The Abbey of La Trinité in Vendôme, France and the Cult of the Holy Tear: An Exploration of a Multi-Sensory Devotional Experience

Project Summary

“Jesus wept.” The shortest verse in the Christian gospels inspired devotion to one of the most significant and unusual objects in the Middle Ages: a tear believed to have been shed by Jesus Christ at the tomb of Lazarus, known to medieval believers as the Holy Tear. 

The Holy Tear was kept at the abbey of La Trinité in Vendôme, France,and is the focus of my forthcoming book titled The Holy Tear of Christ: Visual and Performance Culture at the Benedictine Abbey of La Trinité, Vendôme, ca. 1150-1550. In this book, I explore how the cult of the Holy Tear was created around the relic, which was actually a small piece of crystal imprisoning a moving drop of liquid. In promoting the Holy Tear, the monks of La Trinité developed a relic narrative, liturgical offices, pilgrimage rituals, as well as material and visual culture around the Holy Tear. This scalar companion compliments the book by providing pathways for exploring the medieval and Early Modern sources that were created by the abbey of La Trinité for the cult of the Holy Tear.

This Scalar companion aims to foster an understanding of how humanities research is carried out in libraries and archives. By making these sources accessible in an interactive form, students can discover how these sources can be used to help us make sense of the past.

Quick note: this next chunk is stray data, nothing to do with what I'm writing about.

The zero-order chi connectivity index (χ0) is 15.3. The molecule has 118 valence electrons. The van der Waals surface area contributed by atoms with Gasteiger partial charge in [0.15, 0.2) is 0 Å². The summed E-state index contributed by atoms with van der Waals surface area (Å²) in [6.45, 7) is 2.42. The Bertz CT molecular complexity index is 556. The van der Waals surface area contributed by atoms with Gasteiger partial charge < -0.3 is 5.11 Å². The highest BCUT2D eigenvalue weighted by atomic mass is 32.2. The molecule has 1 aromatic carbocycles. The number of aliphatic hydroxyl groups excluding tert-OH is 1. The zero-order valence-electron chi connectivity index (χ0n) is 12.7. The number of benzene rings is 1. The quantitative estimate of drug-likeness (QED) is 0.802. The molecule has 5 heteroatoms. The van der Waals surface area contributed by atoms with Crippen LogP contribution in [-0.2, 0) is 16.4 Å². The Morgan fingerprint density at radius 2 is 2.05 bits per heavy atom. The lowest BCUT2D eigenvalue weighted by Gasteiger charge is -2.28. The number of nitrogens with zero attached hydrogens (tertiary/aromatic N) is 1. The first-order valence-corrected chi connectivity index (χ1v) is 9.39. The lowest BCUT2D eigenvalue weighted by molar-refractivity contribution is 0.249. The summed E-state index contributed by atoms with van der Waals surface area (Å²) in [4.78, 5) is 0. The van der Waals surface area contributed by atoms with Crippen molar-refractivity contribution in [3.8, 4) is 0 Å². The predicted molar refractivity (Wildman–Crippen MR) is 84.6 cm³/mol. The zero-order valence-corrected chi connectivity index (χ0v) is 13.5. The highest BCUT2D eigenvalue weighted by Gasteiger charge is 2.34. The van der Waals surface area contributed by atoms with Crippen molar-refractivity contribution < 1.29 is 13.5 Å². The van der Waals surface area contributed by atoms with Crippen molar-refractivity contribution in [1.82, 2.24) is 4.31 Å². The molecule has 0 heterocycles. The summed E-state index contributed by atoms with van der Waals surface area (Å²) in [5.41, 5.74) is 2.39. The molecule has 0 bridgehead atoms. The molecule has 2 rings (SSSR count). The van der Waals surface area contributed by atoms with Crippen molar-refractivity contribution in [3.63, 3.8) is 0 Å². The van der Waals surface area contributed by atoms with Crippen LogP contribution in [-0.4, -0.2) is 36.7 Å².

In the printed book, chapter 1 traces the theological meaning of the tear that Christ shed at the tomb of Lazarus. In the Scalar companion, viewers can see the text of the mass of the Holy Tear, bound in a missal from the abbey. Chapters two and three explore the development of the legend of the Holy Tear as it grew out of the powerful cults of Mary Magdalene and Lazarus that developed in France from the twelfth-century onwards. The Scalar project presents the material culture associated with the development of the Holy Tear legend, including a drawing of a sculptural program of the legend.

The second part of the book explores the material culture of the Holy Tear, including what it was as a relic and the reliquaries that enshrined it. Chapter 4 examines the evidence pertaining to the Holy Tear’s material composition. The Scalar project addresses the evidence that may help us to reconstruct what the lost object was. Chapter 5 explores the shrine that was erected in the abbey’s choir to safeguard the Holy Tear. The Scalar site invites the viewer to comment on and suggest possible reconstructions. Chapter six places the display of the Holy Tear within the abbey church.

Part 3 demonstrates how the cult of the Holy Tear was activated in performance and ritual. Chapter 7 considers the performance of the Office of Lazarus.
The scalar companion includes the offices found in the abbey’s manuscripts.  Chapter 8 considers the pilgrimage experience of the Holy Tear and the rituals associated with the tear.  The Scalar site offers images of pilgrim ampullae and documents describing rituals to the tear. Finally, Chapter 9 examines the unfolding narratives of the Lazarus story for pilgrims.

Each of these chapters utilizes different types of evidence ranging from manuscripts and inventories, to drawings and fragmented material culture. All of these elements, architecture, visual art media, music played together in creating an ethereal experience of the relic of the Holy Tear. We invite you to explore in the following pages the evidence from which we can gain an understanding of the dynamic visual and performance culture of a late medieval abbey.

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